Determinants of Host Competence

Host competence can be influenced by life-history trade-offs and parasite adaptation. Work within the field of ecoimmunology has suggested that relationships between host competence and life history traits could arise because defence against infection leads to an increase in the host's future reproduction (via enhanced survival) at the expense of current reproduction (Hawley & Altizer 2010). In other words, investment in current and future reproduction trade-off due to limited resource allocation to growth, maintenance and reproduction (Stearns 1992; Roff 2001; Ricklefs & Wikelski 2002). Therefore, individual investment in parasite defence is expected to co-vary with traits associated with survival and reproduction, such as body size, longevity and reproductive output (Lee 2006; Cronin et al. 2010). This leads to the generalised prediction that fast-lived species invest less in immunological defences compared to slow-lived species (Fig. 1; Cronin et al. 2010; Johnson et al. 2012). Such relationships between host competence and life history have been documented in the hosts of Borrelia burgdorferi (the causative agent of Lyme disease), West Nile Virus (Huang et al. 2013), trematode parasites (Johnson et al. 2012, 2013) and Kissing bugs (Rhodnius pallescens) that transmit Trypanosoma cruzi infections (Gottdenker et al. 2012). Host–parasite interactions (e.g. differential evasion of host immunity by parasites in a host community) could add variance to the relationship between investment in defence and realised host competence (Fig. 1; Grenfell et al. 2004). Nonetheless, it is reasonable to assume that increased investment in defence reduces host competence on average.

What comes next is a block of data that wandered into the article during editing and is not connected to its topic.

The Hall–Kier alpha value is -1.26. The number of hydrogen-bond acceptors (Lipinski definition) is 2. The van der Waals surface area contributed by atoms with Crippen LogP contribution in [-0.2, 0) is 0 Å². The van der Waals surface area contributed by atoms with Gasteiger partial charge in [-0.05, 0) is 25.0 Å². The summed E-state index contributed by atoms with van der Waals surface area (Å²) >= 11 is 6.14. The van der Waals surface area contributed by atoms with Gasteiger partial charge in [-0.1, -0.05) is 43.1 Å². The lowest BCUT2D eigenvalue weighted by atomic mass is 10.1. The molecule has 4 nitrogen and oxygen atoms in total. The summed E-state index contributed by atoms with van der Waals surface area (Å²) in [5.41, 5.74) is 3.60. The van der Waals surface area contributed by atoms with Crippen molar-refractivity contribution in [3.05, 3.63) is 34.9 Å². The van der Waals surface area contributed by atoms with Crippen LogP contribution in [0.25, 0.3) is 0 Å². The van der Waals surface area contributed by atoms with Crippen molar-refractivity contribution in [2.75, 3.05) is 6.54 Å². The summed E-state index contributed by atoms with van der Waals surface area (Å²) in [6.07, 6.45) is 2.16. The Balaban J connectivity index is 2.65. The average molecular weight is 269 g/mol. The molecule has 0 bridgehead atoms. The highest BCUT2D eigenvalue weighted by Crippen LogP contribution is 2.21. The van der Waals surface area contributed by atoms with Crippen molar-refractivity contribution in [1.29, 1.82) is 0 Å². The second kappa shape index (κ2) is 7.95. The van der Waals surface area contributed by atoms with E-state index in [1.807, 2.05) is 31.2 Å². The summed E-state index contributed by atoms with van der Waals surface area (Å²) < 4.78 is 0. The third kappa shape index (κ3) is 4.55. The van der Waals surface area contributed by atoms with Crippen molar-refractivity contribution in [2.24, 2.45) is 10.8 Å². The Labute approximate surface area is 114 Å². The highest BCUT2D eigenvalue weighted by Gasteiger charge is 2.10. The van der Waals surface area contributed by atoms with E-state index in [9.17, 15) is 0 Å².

Figure 1.

Life-history basis for covariance between extirpation risk and host competence. Life history can drive covariance between competence and extirpation risk via the component relationships illustrated in panels A–C, but this covariance is less likely to emerge as the variability around the component relationships increases. Data for a 10 species community are simulated by drawing life-history pace values from a normal distribution. These values are used to generate species-specific extirpation risk and investment in parasite defence according to a negative linear model, with the open red points having more variability than the closed black points. Investment in defence is similarly used to generate species-specific values of host competence based on a simple linear model. Subsequent relationships between extirpation risk and host competence are plotted in panel D. All panels show least-squares linear regression lines with 95% confidence intervals, with the solid black line corresponding to solid black points, and the dashed red line corresponding to the open red circles.